Insights from New System May Help Improve Speech Impairment in ALS, Other Disorders, Study Reports

José Lopes, PhD avatar

by José Lopes, PhD |

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MRI and facial nerve

A new portable system provides insights into the altered tongue, lip, and jaw motion in amyotrohic lateral sclerosis (ALS) patients with a speech disorder called dysarthria. The instrument could be valuable for both diagnosis and treatment of speech impairment.

The study, “Articulatory Range of Movement in Individuals With Dysarthria Secondary to Amyotrophic Lateral Sclerosis,” appeared in the American Journal of Speech-Language Pathology.

Dysarthria is characterized by poor articulation and respiration, as well as difficulty speaking, and slurred and slowed speech, which may be hard to understand. It can be caused by ALS and other nervous system conditions, including Parkinson’s, multiple sclerosis, and other disorders associated with facial paralysis or muscle weakness in the tongue and/or throat.

Scientists at Penn State University in Pennsylvania analyzed the space used by different articulators — the tongue, lips, and jaw — in 22 ALS patients who read a paragraph with all sounds in American English.

They used a 3D, portable instrument, called the Wave system, that simultaneously measures the movement of the tongue, lips and jaw while also recording sound. The instrument contains sensors attached to the tongue to track its movement during speech production. It’s connected to a microphone and a computer, which stores the information.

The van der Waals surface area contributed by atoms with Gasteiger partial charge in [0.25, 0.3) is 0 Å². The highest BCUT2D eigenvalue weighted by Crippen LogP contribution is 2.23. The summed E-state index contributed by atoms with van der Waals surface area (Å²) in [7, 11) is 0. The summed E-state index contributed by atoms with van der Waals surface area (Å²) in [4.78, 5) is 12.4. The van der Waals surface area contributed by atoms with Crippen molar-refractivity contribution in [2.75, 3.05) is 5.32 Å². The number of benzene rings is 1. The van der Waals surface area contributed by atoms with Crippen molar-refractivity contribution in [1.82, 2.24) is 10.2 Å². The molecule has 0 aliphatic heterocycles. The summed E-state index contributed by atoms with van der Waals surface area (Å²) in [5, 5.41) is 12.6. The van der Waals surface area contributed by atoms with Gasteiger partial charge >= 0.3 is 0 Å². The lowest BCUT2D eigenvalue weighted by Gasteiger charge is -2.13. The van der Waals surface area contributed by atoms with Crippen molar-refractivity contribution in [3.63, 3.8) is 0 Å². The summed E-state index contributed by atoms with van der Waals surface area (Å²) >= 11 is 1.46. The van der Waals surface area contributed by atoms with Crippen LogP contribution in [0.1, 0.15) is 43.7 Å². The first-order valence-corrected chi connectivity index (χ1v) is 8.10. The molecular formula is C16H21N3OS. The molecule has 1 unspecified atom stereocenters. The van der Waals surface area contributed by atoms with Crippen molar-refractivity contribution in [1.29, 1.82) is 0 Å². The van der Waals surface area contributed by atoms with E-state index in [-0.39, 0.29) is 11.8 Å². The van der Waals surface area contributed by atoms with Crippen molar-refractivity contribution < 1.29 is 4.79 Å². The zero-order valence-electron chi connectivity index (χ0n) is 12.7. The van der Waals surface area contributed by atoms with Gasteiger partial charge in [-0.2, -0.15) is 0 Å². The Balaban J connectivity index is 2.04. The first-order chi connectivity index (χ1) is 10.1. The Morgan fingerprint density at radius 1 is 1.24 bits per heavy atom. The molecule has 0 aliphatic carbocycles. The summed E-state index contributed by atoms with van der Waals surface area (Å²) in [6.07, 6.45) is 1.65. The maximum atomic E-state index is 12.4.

Results revealed that, in patients with more severe dysarthria, there was less range of motion in the tongue, but more in the lower lip and jaw.

“This highlights the importance of range of motion for speech production, and indicates that if we change range of motion in people with the disorder, if we ask them to expand their overall work space for speech production, then we may see more understandable speech,” Ji Min Lee, PhD, the study’s lead author and an assistant professor of communication sciences and disorders at Penn State, said in a press release.

Lee said that although it had been previously assumed, the different range of motion in people with dysarthria had not been tested, adding that the research, an extension of a prior study with 14 ALS patients, “provides important evidence regarding the different amount of impairment across articulators as well as its high sensitivity to the severity of dysarthria. This has values for both intervention and diagnosis of dysarthria.”

“The articulatory working space measure could be useful for estimating speech dysfunction in ALS,” the researchers wrote in the study. The approach could also be used to develop ways to improve speech in patients with ALS and other neurological conditions, they believe.

“In order to help people with ALS use their speech as long as possible, we will continue to identify what types of movement will generate speech signals that are easier to understand,” Lee said.

Lee added that the typical loss of speech with ALS worsening is accompanied by deteriorated tongue function, but relatively preserved jaw function. “These two articulators work together for speech production. Thus, we are trying to find a way to enhance their speech intelligibility by looking at tongue and jaw movement characteristics simultaneously,” she said.